together, you should apply some release agent to the reedplate (it can be either grease or real release agent). However I warn you again that you need special equipment. Professional adhesive dispensing needles, a syringe and choose the right viscosity silicone (not too low). Seal the mouthpiece as well.
The problem with the XB is that wall thicknesses are very low (not enough sealing surface) and not enough clamping force as bolts at the front are far from bolts at the back and there is nothing in between to press the reedplate to the comb where air escapes from one chamber to another. Of course if you could add extra bolts, that would be the best, but you have to drill holes and I am not sure if it is a good idea, so I stayed with the tricky silicone sealing. I am not saying this is the only way, it is just how I did it.
From: "burket@xxxxxxx" <burket@xxxxxxx>
To: harp-l@xxxxxxxxxx; robert@xxxxxxxxxxxxxx
Sent: Saturday, June 16, 2012 6:07 AM
Subject: Re: [Harp-L] XB-40 bending
Nice to see folks still in support of the the XB 40. I picked up a few new keys myself recently.
I'm not sure if this will help, but:
I recently had a problem with a brand new, out of the box Low D XB40 which had a very weak and unresponsive 1 and 3 hole draw. Phhhffftttt, Phhhffftttt. (sounded like that- right :) The 2 and 4 draws and all the low blow notes were nice and tight. Not a good way to start a
relationship with a new harmonica.
In taking it apart and checking the reeds, I noticed that the 1 and 3 draw gaps of the primary notes were set pretty high and not profiled all that flat ( \___ ). I worked on this a bit, but still did not have much improvement. I then looked at the sympathetic/ bending reed gaps for those same notes and noticed that they were gapped "way" high. Almost as high as the primary reeds themselves.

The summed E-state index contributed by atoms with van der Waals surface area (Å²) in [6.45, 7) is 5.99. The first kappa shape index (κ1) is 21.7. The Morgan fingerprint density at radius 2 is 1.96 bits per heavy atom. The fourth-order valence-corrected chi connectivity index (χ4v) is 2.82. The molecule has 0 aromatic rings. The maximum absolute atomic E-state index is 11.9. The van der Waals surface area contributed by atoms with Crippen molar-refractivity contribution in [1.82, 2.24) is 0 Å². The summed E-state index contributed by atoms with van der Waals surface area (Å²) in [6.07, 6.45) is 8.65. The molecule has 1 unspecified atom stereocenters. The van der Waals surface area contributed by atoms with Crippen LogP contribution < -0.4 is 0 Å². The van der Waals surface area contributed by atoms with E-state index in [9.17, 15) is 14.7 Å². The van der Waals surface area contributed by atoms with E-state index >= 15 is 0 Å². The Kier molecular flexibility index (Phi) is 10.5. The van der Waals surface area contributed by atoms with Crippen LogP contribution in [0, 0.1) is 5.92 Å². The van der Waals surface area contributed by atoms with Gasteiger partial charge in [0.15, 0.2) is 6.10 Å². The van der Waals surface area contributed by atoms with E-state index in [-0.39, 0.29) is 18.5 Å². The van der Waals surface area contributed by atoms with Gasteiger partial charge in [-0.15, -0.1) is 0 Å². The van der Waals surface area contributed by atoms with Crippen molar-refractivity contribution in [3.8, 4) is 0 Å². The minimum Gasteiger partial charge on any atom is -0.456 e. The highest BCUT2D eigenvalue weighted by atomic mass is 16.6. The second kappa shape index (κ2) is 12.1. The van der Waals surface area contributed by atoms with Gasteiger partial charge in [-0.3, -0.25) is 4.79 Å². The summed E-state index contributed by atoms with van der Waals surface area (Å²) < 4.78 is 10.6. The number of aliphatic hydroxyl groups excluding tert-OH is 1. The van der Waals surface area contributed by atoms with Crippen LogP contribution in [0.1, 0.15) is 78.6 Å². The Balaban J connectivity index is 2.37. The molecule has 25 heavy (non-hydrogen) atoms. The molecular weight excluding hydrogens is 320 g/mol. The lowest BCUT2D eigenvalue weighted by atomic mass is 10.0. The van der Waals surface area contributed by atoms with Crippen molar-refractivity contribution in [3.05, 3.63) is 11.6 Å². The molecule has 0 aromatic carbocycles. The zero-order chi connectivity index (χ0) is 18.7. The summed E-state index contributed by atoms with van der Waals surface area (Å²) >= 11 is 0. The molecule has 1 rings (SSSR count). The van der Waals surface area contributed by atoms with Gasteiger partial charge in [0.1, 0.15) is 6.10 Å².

All the other bending reed gaps for the other notes (except the 1 and 3 draw), were set very flat, and very tightly gapped. I re gapped the bending reeds for the 1 and 3 draw almost to where they were closed, made a slight tuning adjustment to the low E, and the harp plays great now. That fixed the problem for me. I have to thank Rick Epping for pointing me in the right direction in terms of how the reed chamber, primary, and sympathetic bending
note reeds interact on this amazing piece of harmonica construction.
It makes sense that if the bending reed gap is too high, you end up leaking critical air that should be going to the primary reed.
I'm going to take a look at my other keys and see if there are any similar problems. If others have any other tips for maintaining and working on the XB I'd be very interested in hearing your experiences.
Date: Thu, 14 Jun 2012 16:31:30 -0700
From: Robert Hale <robert@xxxxxxxxxxxxxx>
Subject: [Harp-L] XB-40 bending
To: harp-L list <harp-l@xxxxxxxxxx>
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I have an XB-40 in A.
What reed adjustments can I consider for making Blow 3 and 4 a little more
Everything else is sweet.